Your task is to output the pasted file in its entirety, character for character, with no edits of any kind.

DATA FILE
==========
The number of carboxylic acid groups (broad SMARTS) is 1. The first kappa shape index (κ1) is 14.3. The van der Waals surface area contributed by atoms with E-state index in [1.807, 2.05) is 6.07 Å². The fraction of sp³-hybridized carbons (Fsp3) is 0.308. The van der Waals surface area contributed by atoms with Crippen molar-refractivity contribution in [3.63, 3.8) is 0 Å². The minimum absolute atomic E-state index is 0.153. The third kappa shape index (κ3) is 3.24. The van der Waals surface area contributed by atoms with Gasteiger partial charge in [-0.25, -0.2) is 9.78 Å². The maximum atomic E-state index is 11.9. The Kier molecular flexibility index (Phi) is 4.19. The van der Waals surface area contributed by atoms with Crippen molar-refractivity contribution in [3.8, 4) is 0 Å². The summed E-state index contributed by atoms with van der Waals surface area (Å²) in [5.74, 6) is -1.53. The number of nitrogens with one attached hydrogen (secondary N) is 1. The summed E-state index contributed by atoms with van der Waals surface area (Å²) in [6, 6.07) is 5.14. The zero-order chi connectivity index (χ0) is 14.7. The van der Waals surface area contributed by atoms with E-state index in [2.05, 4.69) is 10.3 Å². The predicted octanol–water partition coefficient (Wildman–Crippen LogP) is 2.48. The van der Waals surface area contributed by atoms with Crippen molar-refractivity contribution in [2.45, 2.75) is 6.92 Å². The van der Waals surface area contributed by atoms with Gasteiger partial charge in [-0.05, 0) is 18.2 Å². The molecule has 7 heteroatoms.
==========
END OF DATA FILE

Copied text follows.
The number of carboxylic acid groups (broad SMARTS) is 1. The first kappa shape index (κ1) is 14.3. The van der Waals surface area contributed by atoms with E-state index in [1.807, 2.05) is 6.07 Å². The fraction of sp³-hybridized carbons (Fsp3) is 0.308. The van der Waals surface area contributed by atoms with Crippen molar-refractivity contribution in [3.63, 3.8) is 0 Å². The minimum absolute atomic E-state index is 0.153. The third kappa shape index (κ3) is 3.24. The van der Waals surface area contributed by atoms with Gasteiger partial charge in [-0.25, -0.2) is 9.78 Å². The maximum atomic E-state index is 11.9. The Kier molecular flexibility index (Phi) is 4.19. The van der Waals surface area contributed by atoms with Crippen molar-refractivity contribution in [3.8, 4) is 0 Å². The summed E-state index contributed by atoms with van der Waals surface area (Å²) in [5.74, 6) is -1.53. The number of nitrogens with one attached hydrogen (secondary N) is 1. The summed E-state index contributed by atoms with van der Waals surface area (Å²) in [6, 6.07) is 5.14. The zero-order chi connectivity index (χ0) is 14.7. The van der Waals surface area contributed by atoms with E-state index in [2.05, 4.69) is 10.3 Å². The predicted octanol–water partition coefficient (Wildman–Crippen LogP) is 2.48. The van der Waals surface area contributed by atoms with Crippen molar-refractivity contribution in [2.45, 2.75) is 6.92 Å². The van der Waals surface area contributed by atoms with Gasteiger partial charge in [-0.05, 0) is 18.2 Å². The molecule has 7 heteroatoms.